From Line-item to Program Budgeting - Opening the 'black-box' of spending

Bill Dorotinsky

November 21, 2007

Posted by Bill Dorotinsky

Lineitem2_3 A perennial question of annual public budgeting for Ministries of Finance and legislatures, and the general public, is "What are we getting for the money?" It is the proverbial "black box" of annual spending, where funds are allocated by traditional line-item budgets to agencies, but there is no sense of what the money actually achieves. While under line-item budgeting, budget offices know what inputs are being purchased, there is no clear indication of what activities, purposes, or objectives -- or ultimately outputs or outcomes -- are being purchased, or how government policies translate into spending. A common first step for many countries towards opening the black box of spending is to adopt a program classification of spending, and introduce program budgeting. A program classification is often thought of as a first step in introducing a performance orientation into the budget process.

While sounding like a very dry, technical exercise, the reality of successful introduction of program budgeting is more complex, involving elements of change management across government. Various governments across the globe have been introducing program budgets over many decades, including within the past decade in Russia, Brazil, and more recently, the Republic of Korea (RoK). A recent book by the Korean Institute of Public Finance and the World Bank, From Line-item to Program Budgeting (John Kim, Editor; Seoul, 2007), summarizes some key lessons from the global experience, and offers practical advice to countries embarking on this journey.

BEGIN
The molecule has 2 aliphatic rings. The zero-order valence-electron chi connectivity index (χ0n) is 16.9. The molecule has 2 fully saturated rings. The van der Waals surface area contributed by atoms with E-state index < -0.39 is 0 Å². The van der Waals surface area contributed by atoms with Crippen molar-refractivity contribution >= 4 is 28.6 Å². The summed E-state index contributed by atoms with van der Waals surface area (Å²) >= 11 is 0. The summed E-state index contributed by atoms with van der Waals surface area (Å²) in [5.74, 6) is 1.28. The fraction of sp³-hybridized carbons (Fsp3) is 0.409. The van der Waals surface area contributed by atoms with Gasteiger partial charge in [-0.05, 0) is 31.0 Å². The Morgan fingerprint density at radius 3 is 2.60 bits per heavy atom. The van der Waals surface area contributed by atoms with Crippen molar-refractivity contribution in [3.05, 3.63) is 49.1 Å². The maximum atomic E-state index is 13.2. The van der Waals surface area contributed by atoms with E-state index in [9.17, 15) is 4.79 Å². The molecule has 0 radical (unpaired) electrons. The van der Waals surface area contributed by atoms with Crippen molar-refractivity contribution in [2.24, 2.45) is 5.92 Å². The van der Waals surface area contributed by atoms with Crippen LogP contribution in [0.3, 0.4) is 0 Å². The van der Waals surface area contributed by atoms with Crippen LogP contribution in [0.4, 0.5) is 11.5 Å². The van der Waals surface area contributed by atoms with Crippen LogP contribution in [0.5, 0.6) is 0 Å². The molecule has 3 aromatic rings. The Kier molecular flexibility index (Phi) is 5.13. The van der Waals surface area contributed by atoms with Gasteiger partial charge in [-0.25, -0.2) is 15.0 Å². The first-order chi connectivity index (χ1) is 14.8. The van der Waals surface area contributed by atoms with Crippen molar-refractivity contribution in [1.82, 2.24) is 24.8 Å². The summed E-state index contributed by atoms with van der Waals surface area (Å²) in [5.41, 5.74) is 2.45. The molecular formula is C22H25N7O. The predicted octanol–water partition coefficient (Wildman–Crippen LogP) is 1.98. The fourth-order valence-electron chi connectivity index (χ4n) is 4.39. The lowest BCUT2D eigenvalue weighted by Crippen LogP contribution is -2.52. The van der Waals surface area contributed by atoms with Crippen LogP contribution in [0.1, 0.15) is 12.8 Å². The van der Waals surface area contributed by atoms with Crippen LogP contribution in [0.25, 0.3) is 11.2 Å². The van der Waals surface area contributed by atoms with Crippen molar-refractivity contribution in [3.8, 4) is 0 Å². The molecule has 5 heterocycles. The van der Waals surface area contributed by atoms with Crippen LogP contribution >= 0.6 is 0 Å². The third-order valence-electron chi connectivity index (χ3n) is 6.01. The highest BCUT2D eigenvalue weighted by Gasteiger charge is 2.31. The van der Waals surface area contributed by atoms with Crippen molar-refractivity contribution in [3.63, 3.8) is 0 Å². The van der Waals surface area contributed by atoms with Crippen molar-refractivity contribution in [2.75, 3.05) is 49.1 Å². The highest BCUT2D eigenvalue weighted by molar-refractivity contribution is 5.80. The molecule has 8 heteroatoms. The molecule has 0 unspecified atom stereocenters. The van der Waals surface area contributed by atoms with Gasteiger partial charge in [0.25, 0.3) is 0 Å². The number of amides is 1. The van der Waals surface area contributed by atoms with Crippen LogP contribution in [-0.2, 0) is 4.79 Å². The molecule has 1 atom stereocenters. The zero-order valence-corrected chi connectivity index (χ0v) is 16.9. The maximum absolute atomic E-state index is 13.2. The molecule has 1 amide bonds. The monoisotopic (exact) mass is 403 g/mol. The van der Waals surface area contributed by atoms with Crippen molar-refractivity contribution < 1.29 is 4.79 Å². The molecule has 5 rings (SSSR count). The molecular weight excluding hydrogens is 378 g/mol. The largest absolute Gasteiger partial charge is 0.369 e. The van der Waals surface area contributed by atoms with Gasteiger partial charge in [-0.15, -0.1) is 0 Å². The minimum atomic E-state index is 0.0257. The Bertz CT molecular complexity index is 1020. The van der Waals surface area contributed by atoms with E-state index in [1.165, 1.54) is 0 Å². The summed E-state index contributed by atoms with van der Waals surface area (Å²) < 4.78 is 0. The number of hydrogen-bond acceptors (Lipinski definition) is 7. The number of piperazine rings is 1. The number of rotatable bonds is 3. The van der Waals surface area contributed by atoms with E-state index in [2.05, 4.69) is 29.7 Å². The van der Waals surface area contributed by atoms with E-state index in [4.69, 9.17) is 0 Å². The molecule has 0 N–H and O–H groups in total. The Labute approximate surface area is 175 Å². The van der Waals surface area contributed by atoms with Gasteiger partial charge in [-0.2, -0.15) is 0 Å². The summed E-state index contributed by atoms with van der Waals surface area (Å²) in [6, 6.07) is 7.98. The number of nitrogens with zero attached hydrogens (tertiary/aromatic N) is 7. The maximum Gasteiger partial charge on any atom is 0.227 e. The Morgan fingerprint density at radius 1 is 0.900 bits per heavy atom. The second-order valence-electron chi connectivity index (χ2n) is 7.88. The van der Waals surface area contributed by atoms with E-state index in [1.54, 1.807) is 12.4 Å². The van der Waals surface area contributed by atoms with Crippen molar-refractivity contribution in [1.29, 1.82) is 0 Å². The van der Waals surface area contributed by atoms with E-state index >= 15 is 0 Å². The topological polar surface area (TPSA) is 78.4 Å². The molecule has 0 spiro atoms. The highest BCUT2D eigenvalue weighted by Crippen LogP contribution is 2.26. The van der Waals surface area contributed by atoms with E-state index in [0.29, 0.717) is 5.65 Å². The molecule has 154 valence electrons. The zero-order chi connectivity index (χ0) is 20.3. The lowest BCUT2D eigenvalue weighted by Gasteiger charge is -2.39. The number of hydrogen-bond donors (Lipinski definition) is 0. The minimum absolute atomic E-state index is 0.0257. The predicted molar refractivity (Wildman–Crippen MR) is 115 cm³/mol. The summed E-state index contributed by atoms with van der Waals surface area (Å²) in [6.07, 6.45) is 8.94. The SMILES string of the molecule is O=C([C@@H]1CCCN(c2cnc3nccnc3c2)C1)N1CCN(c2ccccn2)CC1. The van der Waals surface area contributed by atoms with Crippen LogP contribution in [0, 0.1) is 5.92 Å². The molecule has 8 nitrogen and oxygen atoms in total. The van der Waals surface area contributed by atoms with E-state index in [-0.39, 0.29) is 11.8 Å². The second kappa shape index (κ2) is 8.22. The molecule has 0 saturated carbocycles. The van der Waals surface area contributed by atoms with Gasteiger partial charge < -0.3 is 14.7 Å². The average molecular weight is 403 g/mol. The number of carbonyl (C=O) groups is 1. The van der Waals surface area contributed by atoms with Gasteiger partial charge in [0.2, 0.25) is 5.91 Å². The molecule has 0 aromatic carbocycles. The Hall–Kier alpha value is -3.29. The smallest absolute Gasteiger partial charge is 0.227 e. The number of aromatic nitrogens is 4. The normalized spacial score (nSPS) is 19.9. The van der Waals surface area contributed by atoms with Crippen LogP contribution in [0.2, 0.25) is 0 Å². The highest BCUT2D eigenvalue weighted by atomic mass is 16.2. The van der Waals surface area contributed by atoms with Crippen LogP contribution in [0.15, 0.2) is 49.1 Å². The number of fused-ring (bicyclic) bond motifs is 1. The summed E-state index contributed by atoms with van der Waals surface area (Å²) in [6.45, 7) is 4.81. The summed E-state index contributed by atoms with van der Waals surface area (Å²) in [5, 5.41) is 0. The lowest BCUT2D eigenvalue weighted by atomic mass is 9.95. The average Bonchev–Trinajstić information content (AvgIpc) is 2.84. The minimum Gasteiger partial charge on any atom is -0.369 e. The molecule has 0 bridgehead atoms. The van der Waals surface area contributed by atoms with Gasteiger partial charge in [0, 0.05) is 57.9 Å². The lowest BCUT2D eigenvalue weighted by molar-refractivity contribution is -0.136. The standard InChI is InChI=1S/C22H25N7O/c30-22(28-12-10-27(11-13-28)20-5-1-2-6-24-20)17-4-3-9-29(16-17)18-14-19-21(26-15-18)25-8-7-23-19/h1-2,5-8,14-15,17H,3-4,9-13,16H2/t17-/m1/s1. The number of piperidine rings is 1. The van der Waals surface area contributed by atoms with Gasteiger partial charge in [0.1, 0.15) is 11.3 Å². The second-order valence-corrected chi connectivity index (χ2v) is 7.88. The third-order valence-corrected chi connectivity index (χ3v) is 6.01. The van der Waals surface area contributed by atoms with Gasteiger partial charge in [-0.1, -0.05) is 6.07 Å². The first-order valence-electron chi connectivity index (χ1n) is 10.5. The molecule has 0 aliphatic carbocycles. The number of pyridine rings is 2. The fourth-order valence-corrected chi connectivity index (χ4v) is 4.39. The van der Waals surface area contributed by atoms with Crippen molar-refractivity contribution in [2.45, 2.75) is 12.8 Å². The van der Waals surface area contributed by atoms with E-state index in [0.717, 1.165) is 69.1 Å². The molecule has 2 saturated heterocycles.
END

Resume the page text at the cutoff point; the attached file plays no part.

The book was prepared to help guide the introduction of program budgeting in the RoK and to capture lessons of program budgeting that would benefit any country taking this path, and therefore includes both RoK specific and more general lessons on program budgeting. For example, Chapter 2, entitled 'Paths Toward Successful Introduction of Program Budgeting in Korea,' by Dr. Allen Schick, Bill Dorotinsky, Dong Kim, Feridoun Sarraf, discusses

Chapter 3 is a more detailed discussion of introducing program budgeting in Korea, with a case study of the Korean Ministry of Environment. Chapter 4 goes into much practical detail on budget classification, and how program classifications fit with other types of budget classification (e.g. economic, functional, administrative). Though most of the book is in English, there is a final Annex in Korean.

In addition to practical guidance on program design and classification, the book includes practical advice on the process of introducing program budgets for maximum impact. Some of the key points, while perhaps obvious to some, are drawn from mistakes made in many countries over many years, and include:

The book should be a useful reference for countries embarking on program budgeting, with practical guidance on how to design and implement it, as well as for students of PFM generally and of Korea's PFM system and reforms.